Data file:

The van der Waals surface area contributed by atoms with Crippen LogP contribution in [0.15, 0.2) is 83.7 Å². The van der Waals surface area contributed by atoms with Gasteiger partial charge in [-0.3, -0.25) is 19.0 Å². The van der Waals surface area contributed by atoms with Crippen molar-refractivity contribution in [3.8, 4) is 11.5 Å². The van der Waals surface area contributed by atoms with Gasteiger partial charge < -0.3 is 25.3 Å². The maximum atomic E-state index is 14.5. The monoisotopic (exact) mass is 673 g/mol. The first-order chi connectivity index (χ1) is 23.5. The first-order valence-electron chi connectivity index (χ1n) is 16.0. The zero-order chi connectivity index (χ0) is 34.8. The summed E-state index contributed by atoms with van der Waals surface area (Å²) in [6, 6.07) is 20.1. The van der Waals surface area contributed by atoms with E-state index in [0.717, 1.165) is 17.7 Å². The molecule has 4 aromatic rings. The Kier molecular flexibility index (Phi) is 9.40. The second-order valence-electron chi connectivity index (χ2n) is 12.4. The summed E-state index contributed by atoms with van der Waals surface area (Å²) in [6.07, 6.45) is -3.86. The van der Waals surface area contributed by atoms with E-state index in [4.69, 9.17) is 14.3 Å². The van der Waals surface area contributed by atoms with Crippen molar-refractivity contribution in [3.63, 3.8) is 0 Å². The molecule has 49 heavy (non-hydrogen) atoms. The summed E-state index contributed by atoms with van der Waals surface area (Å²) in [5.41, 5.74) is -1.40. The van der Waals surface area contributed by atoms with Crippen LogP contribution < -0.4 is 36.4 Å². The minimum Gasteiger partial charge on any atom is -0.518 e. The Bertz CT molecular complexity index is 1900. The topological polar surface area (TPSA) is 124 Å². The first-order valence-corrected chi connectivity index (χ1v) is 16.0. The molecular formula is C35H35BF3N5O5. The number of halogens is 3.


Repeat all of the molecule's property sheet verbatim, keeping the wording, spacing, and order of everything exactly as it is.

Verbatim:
The van der Waals surface area contributed by atoms with Crippen LogP contribution in [0.15, 0.2) is 83.7 Å². The van der Waals surface area contributed by atoms with Gasteiger partial charge in [-0.3, -0.25) is 19.0 Å². The van der Waals surface area contributed by atoms with Crippen molar-refractivity contribution in [3.8, 4) is 11.5 Å². The van der Waals surface area contributed by atoms with Gasteiger partial charge < -0.3 is 25.3 Å². The maximum atomic E-state index is 14.5. The monoisotopic (exact) mass is 673 g/mol. The first-order chi connectivity index (χ1) is 23.5. The first-order valence-electron chi connectivity index (χ1n) is 16.0. The zero-order chi connectivity index (χ0) is 34.8. The summed E-state index contributed by atoms with van der Waals surface area (Å²) in [6, 6.07) is 20.1. The van der Waals surface area contributed by atoms with E-state index in [0.717, 1.165) is 17.7 Å². The molecule has 4 aromatic rings. The Kier molecular flexibility index (Phi) is 9.40. The second-order valence-electron chi connectivity index (χ2n) is 12.4. The summed E-state index contributed by atoms with van der Waals surface area (Å²) in [6.07, 6.45) is -3.86. The van der Waals surface area contributed by atoms with E-state index in [4.69, 9.17) is 14.3 Å². The van der Waals surface area contributed by atoms with Crippen molar-refractivity contribution in [3.63, 3.8) is 0 Å². The molecule has 49 heavy (non-hydrogen) atoms. The summed E-state index contributed by atoms with van der Waals surface area (Å²) in [5.41, 5.74) is -1.40. The van der Waals surface area contributed by atoms with Crippen LogP contribution < -0.4 is 36.4 Å². The minimum Gasteiger partial charge on any atom is -0.518 e. The Bertz CT molecular complexity index is 1900. The topological polar surface area (TPSA) is 124 Å². The first-order valence-corrected chi connectivity index (χ1v) is 16.0. The molecular formula is C35H35BF3N5O5. The number of halogens is 3.